Thursday, December 18, 2008

Christmas Bird Count

It was December 18, 1993, when my son and I ventured out on our first Greater Ozarks Audubon Society Christmas Bird Count. At the time, we had no idea of the luck that spread over us on that day and in the years following. The "piece of the pie" that we were assigned to was then, and is still today, the finest chunk of habitat in the Springfield circle. It includes the beautiful and spacious water supply for the city, Fellows Lake.

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Fellows Lake is not so big that it cannot be fully covered, a scope view from the north shoreline can reach the main body of the lake. Only a southeast extending arm in out of sight in the early morning of the CBC count but we make sure that we pick that up in the slanting rays of the late afternoon sunlight on CBC day.
On that day in 1993, all the birds were magical. I remember vividly my son Nathan saying that, on this day every single bird counts........., even the single Starling on the line was added to the 20, 000 others, blowing away my scientific concept of "significant digits"! I will never forget our views of an immature Cooper's Hawk on a fence post. It is a species that is regularly encountered in modern southwest Missouri CBCs, but in 1993 it required documentation. On top of that, it was a lifer for both my son and me. We carefully described to each other every detail of the reasonably cooperative accipiter. Ultimately, our documentation was accepted, a beginning birder triumph.

We learned quickly that our leader, former Springfield Conservation Nature Center director and current Director of Field Support or the National Audubon Society, Dave Catlin, was all about the number of species that we accumulated for the day. At lunch we would carefully identify the gaps in our list, and we would target specific habitats to fill them in.

When I think back, I am amazed that we were invited to be part of his "elite" birder team. I guess Dave probably saw the potential and precocious birding ability of my son, and thought that he was an excellent bet! I just happened to be his driver!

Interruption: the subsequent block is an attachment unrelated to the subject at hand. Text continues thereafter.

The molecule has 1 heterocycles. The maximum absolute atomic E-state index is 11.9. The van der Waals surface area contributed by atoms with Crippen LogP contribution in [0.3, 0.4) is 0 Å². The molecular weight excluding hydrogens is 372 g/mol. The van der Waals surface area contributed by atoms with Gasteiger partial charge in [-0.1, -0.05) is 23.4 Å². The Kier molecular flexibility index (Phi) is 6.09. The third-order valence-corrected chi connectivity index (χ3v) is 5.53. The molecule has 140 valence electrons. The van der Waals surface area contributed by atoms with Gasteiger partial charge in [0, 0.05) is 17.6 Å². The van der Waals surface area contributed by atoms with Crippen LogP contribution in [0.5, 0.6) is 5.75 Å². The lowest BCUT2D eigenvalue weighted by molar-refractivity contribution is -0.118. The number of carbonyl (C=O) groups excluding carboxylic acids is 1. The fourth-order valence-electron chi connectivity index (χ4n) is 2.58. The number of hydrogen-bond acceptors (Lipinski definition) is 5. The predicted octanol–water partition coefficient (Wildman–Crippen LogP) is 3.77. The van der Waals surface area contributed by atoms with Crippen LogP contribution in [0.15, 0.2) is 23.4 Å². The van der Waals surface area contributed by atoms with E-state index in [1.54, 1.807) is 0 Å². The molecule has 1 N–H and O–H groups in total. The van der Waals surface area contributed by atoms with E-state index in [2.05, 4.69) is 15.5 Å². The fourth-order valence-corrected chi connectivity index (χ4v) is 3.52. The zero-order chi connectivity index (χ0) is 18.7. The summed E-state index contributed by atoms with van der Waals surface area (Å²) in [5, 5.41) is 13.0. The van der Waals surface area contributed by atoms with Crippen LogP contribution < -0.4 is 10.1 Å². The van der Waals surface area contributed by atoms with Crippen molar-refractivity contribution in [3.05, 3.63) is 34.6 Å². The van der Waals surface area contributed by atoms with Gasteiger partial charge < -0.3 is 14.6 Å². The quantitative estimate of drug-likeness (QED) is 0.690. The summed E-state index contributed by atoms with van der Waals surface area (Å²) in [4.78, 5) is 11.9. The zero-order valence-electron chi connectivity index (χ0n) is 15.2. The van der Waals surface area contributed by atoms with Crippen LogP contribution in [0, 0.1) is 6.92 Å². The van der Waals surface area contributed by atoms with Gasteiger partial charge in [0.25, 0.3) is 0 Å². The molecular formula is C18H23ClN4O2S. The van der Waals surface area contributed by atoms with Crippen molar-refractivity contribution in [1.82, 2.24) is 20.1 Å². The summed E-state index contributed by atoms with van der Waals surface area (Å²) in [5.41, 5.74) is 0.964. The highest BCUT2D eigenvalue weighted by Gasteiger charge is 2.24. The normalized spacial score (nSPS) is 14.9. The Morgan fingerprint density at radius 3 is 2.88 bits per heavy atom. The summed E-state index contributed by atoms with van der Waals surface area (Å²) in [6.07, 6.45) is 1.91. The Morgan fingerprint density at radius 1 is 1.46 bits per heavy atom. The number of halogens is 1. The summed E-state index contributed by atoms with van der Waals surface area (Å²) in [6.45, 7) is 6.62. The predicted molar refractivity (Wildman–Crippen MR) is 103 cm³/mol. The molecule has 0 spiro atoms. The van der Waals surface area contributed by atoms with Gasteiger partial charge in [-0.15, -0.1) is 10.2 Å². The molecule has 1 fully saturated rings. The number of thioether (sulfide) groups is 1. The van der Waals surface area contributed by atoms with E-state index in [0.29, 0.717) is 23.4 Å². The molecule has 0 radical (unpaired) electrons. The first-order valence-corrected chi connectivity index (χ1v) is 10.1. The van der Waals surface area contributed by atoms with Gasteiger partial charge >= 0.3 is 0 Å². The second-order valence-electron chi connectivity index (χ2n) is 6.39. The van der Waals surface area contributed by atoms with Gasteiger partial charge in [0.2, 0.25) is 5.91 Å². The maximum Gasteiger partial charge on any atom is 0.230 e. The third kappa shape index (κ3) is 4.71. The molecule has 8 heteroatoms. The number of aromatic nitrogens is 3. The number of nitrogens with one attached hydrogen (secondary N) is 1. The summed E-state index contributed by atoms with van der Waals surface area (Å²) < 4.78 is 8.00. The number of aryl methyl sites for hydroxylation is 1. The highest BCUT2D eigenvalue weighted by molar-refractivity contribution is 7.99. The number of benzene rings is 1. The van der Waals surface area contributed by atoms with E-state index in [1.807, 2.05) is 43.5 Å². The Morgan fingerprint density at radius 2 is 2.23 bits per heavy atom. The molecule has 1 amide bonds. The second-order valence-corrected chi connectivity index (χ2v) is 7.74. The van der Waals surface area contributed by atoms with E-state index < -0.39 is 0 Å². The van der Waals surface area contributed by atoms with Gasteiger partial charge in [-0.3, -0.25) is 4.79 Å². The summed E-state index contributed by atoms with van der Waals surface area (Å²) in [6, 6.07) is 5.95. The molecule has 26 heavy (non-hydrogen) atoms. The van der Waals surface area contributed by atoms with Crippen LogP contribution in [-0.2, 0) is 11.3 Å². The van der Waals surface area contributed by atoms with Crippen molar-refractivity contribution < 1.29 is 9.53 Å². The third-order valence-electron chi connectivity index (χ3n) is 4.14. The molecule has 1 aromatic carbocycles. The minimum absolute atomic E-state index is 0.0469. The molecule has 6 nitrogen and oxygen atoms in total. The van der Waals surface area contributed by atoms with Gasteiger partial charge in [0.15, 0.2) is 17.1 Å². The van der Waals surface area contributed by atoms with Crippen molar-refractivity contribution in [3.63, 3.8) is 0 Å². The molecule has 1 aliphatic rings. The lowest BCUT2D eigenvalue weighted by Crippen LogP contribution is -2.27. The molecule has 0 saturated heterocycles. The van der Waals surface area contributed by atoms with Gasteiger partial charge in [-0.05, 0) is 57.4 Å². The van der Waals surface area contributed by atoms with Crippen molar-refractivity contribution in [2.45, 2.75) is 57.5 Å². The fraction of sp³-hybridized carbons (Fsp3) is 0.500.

Speaking of that team of elite birders..... Although my son is now unable to join us since his move to Tarheels land in North Carolina, we still will be putting together a formidable group. The most noteable to bloggers is world traveler, founder of Birdstack, author of Search and Serendipidity, and birder phenom David Ringer. See the current Birds of the Solistice count day link on the sidebar.

Second is Bo Brown, long time musician, bohemian, and birder extraordinaire, whose work, along with Dave Catlin's is sited here and here. Bo has birded around the world, participating as a professional bird researcher at various locales from Point Reyes to Northwest Arkansas and far beyond.

Third is Charley Burwick, retired from the FAA; he joined Nathan and I on that "first for him, too" CBC count in 1993. Charley has risen through the ranks to become an excellent birder. He is currently the president of both Audubon Missouri and the Greater Ozarks Audubon Society.

And so, we set out to our Fellows Lake sector again this Saturday. It is my 16th year in a row to participate in southwest Missouri CBCs. The excitement is palpable, and I just can't wait to see what turns up this year.............. on that very special day when "every single bird counts".

Sunday, December 14, 2008

The Least of These